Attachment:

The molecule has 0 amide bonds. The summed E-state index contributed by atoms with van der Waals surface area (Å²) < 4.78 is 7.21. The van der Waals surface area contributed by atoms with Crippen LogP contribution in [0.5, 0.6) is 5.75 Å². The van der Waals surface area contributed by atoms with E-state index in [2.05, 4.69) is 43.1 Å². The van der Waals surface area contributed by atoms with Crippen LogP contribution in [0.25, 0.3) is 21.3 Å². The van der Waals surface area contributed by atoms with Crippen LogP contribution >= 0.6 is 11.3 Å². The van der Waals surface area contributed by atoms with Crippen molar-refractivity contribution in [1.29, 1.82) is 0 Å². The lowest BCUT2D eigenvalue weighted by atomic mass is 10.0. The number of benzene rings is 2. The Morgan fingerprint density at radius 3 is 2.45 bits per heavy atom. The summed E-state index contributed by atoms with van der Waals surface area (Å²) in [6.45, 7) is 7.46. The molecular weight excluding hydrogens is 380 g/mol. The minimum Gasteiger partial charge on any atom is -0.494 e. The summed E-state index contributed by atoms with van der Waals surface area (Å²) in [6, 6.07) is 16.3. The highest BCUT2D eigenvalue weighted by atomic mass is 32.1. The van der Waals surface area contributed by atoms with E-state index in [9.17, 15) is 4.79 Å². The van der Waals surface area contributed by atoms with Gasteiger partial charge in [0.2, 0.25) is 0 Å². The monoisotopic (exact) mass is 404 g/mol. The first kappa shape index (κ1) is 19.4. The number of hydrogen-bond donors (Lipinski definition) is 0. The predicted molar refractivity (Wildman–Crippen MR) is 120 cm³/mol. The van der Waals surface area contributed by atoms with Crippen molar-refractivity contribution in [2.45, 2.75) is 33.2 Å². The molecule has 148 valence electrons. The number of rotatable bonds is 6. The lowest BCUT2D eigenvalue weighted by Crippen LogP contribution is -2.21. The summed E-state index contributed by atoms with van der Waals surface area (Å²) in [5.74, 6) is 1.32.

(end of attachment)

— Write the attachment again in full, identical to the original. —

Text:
The molecule has 0 amide bonds. The summed E-state index contributed by atoms with van der Waals surface area (Å²) < 4.78 is 7.21. The van der Waals surface area contributed by atoms with Crippen LogP contribution in [0.5, 0.6) is 5.75 Å². The van der Waals surface area contributed by atoms with E-state index in [2.05, 4.69) is 43.1 Å². The van der Waals surface area contributed by atoms with Crippen LogP contribution in [0.25, 0.3) is 21.3 Å². The van der Waals surface area contributed by atoms with Crippen LogP contribution >= 0.6 is 11.3 Å². The van der Waals surface area contributed by atoms with Crippen molar-refractivity contribution in [1.29, 1.82) is 0 Å². The lowest BCUT2D eigenvalue weighted by atomic mass is 10.0. The number of benzene rings is 2. The Morgan fingerprint density at radius 3 is 2.45 bits per heavy atom. The summed E-state index contributed by atoms with van der Waals surface area (Å²) in [6.45, 7) is 7.46. The molecular weight excluding hydrogens is 380 g/mol. The minimum Gasteiger partial charge on any atom is -0.494 e. The summed E-state index contributed by atoms with van der Waals surface area (Å²) in [6, 6.07) is 16.3. The highest BCUT2D eigenvalue weighted by atomic mass is 32.1. The van der Waals surface area contributed by atoms with E-state index in [9.17, 15) is 4.79 Å². The van der Waals surface area contributed by atoms with Gasteiger partial charge in [0.2, 0.25) is 0 Å². The monoisotopic (exact) mass is 404 g/mol. The first kappa shape index (κ1) is 19.4. The number of hydrogen-bond donors (Lipinski definition) is 0. The predicted molar refractivity (Wildman–Crippen MR) is 120 cm³/mol. The van der Waals surface area contributed by atoms with Crippen molar-refractivity contribution in [2.45, 2.75) is 33.2 Å². The molecule has 148 valence electrons. The number of rotatable bonds is 6. The lowest BCUT2D eigenvalue weighted by Crippen LogP contribution is -2.21. The summed E-state index contributed by atoms with van der Waals surface area (Å²) in [5.74, 6) is 1.32.